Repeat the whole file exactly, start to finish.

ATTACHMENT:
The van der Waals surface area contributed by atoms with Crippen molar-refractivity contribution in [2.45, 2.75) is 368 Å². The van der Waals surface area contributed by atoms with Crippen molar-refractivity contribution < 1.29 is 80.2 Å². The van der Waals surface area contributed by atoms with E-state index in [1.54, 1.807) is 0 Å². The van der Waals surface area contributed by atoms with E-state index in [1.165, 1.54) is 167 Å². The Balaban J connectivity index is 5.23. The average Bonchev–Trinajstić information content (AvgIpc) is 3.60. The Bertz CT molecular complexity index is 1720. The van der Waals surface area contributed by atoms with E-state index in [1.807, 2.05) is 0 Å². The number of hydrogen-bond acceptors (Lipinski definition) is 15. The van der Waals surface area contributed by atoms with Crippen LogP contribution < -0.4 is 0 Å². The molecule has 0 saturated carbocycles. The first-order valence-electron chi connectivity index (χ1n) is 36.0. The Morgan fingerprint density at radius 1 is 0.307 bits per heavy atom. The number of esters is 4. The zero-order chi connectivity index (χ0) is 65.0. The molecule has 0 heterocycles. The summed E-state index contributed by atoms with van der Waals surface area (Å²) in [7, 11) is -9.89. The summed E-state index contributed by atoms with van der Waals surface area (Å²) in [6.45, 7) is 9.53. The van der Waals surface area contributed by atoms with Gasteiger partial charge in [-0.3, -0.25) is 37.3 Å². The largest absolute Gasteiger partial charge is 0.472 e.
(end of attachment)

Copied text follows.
The van der Waals surface area contributed by atoms with Crippen molar-refractivity contribution in [2.45, 2.75) is 368 Å². The van der Waals surface area contributed by atoms with Crippen molar-refractivity contribution < 1.29 is 80.2 Å². The van der Waals surface area contributed by atoms with E-state index in [1.54, 1.807) is 0 Å². The van der Waals surface area contributed by atoms with E-state index in [1.165, 1.54) is 167 Å². The Balaban J connectivity index is 5.23. The average Bonchev–Trinajstić information content (AvgIpc) is 3.60. The Bertz CT molecular complexity index is 1720. The van der Waals surface area contributed by atoms with E-state index in [1.807, 2.05) is 0 Å². The number of hydrogen-bond acceptors (Lipinski definition) is 15. The van der Waals surface area contributed by atoms with Crippen LogP contribution < -0.4 is 0 Å². The molecule has 0 saturated carbocycles. The first-order valence-electron chi connectivity index (χ1n) is 36.0. The Morgan fingerprint density at radius 1 is 0.307 bits per heavy atom. The number of esters is 4. The zero-order chi connectivity index (χ0) is 65.0. The molecule has 0 heterocycles. The summed E-state index contributed by atoms with van der Waals surface area (Å²) in [7, 11) is -9.89. The summed E-state index contributed by atoms with van der Waals surface area (Å²) in [6.45, 7) is 9.53. The van der Waals surface area contributed by atoms with Gasteiger partial charge in [-0.3, -0.25) is 37.3 Å². The largest absolute Gasteiger partial charge is 0.472 e.